Hanging lights on a Christmas tree can be most stressful. Some nice person on the Internet has even made a list of Things Not to Say When Hanging Lights on the Christmas Tree. Let me read some of them:
8. “Up a little higher. You can reach it. Go on, try.”
7. “What on earth do you do to these lights when you put them away every year? Tie them in knots?”
6. “You’ve got the whole thing on the tree upside-down. The electric plug thing should be down here at the bottom, not up at the top.”
5. “I don’t care if you have found another two strings, I’m done!”
4. “You’ve just wound ‘em around and around – I thought we agreed it shouldn’t look like a spiral this year?”
3. “Have you been drinking?”
2. “Where’s the cat?”
And the number one thing not to say when hanging lights on a tree? “If you’re not going to do it right, don’t do it at all. Don’t just throw them on, like you do the icicles. You’re worse than your father.”
It’s not easy getting ready for Christmas. Luke, in his narrative concerning the coming of Christ quotes the words of Isaiah the prophet: “A voice of one calling in the desert, ‘Prepare the way for the Lord, make straight paths for him. Every valley shall be filled in, every mountain and hill made low. The crooked roads shall become straight, the rough ways smooth. And all mankind will see God‘s salvation.’” (NRSV)
We hadn’t been married very long when my in-laws got a ceramic Christmas tree. Every year I would look at that tree with some disdain because a real tree is Christmas. A ceramic tree is not Christmas. Though young, I was smart enough to keep those thoughts to myself. One advantage of a ceramic Christmas tree is that there are no arguments over how the lights are put up! They are the same every year.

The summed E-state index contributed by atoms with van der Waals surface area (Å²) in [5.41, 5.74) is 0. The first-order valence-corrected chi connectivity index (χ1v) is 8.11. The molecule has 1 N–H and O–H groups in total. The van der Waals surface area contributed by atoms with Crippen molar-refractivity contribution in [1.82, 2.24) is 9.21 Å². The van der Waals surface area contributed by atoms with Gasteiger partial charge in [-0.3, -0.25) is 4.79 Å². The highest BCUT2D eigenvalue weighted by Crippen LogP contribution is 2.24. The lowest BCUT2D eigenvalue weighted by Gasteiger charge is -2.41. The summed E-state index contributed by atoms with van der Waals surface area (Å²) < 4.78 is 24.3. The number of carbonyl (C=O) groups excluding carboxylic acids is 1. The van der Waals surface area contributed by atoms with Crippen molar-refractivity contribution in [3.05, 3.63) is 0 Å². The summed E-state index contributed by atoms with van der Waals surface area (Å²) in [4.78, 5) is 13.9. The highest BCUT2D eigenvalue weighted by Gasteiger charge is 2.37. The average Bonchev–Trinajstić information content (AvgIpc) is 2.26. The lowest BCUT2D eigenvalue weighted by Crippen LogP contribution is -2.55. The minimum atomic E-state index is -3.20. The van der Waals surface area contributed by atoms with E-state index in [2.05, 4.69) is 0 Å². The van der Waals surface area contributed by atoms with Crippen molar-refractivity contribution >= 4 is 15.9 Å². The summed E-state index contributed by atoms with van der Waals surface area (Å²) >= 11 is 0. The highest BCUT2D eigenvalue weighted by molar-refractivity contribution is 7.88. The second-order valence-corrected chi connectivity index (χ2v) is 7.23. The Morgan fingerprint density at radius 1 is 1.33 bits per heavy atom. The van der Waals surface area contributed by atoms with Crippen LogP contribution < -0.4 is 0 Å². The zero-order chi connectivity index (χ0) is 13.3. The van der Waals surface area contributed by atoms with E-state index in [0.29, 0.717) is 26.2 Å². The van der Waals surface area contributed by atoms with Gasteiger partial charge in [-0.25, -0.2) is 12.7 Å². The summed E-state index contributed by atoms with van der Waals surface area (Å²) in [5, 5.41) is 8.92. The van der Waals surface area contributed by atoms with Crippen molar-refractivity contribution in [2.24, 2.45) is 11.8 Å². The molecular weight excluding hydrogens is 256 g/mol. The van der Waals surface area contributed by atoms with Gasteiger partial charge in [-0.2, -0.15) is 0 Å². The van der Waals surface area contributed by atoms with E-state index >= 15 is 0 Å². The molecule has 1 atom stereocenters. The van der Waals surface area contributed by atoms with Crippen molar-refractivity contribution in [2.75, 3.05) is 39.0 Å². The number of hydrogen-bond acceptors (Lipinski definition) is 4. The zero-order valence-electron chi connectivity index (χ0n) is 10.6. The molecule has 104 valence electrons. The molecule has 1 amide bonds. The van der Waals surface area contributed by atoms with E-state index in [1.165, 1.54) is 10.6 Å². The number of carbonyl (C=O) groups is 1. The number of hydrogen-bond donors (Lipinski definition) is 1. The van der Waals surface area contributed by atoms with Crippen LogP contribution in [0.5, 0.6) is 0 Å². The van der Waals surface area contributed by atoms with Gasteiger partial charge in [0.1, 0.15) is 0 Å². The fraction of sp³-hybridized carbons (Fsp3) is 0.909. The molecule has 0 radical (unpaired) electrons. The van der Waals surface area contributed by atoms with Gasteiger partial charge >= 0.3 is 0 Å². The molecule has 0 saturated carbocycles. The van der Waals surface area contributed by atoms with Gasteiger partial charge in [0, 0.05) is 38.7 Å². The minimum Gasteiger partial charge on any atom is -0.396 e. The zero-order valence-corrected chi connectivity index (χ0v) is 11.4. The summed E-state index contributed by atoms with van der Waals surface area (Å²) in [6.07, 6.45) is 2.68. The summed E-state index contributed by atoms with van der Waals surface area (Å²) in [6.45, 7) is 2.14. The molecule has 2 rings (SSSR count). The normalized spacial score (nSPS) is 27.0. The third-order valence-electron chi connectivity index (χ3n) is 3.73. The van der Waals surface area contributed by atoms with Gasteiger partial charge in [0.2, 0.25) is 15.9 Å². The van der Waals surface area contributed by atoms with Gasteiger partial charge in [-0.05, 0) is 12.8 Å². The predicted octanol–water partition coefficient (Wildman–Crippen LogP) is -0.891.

I am noticing that more and more of my high school classmates are posting ceramic Christmas trees on Facebook. I would guess that there is a direct correlation between age and the purchasing of ceramic Christmas trees.
Having said all of that, we probably have had more fake Christmas trees than real ones in our married life. Our latest one has the lights already on it, just like a ceramic Christmas tree, only a lot bigger!
Christmas tree lights are sometimes the minimalist expression of Christmas. Some homes and businesses are awash with hundreds, if not thousands, of lights. Unless you live in an Amish community, every community in the country is transformed for Christmas. Christmas is a big deal.
There is talk of a war on Christmas. If there was ever such a war, it is over and corporate America won years ago. Through all the lights, all the shopping ads, all the consumerism, the event that is Christmas, Christ Mass, seems lost.
Yet here we are. We gather once again to celebrate Jesus’ birthday. No one knows when he was actually born. No one bothered to write it down or if they did it was lost. More likely, it was not all that important in first century Judea to mark birthdays. December 25th was chosen to push out a pagan Roman holiday.
The true meaning of Christmas is more than a birthday. That is why the actual birth date is not all that important. What we commemorate is something quite remarkable. God entered history. God intervened. God took human form, the incarnation.
We cannot even begin to conceive of what God is like. It is way beyond our comprehension. So just imagine what was sacrificed here. Such a powerful being as God was willing to be born to a family of no great financial means and to become helpless – as helpless as a baby. Tonight, we worship a helpless God – a God willing to do that for us. St. Paul in Philippians worded it this way, “who, though he was in the form of God, did not regard equality with God as something to be exploited, but emptied himself, taking the form of a slave, being born in human likeness.”
The miracle of Christmas is not an angel getting wings. The miracle of Christmas is that God shared our humanity. God intimately knows us. God lived as one of us. And when Jesus was raised at the Ascension, our humanity joined the godhead.
With the incarnation, we became Christ-like. The spark of Christ is in every one of us. One of our baptismal vows requires us to see the Christ in everyone. As I tell people in baptismal preparation, it is harder to see Christ in some people more than others, but it is still there.
Christmas, the Incarnation, is the greatest gift we can ever receive.
I think the Grinch said it best:
“And the Grinch, with his grinch-feet ice-cold in the snow,
Stood puzzling and puzzling: ‘How could it be so?’
‘It came without ribbons! It came without tags!’
‘It came without packages, boxes or bags!’
And he puzzled three hours, till his puzzler was sore.
Then the Grinch thought of something he hadn’t before!
‘Maybe Christmas,’ he thought, ‘doesn’t come from a store.’
‘Maybe Christmas . . . perhaps . . . means a little bit more!’”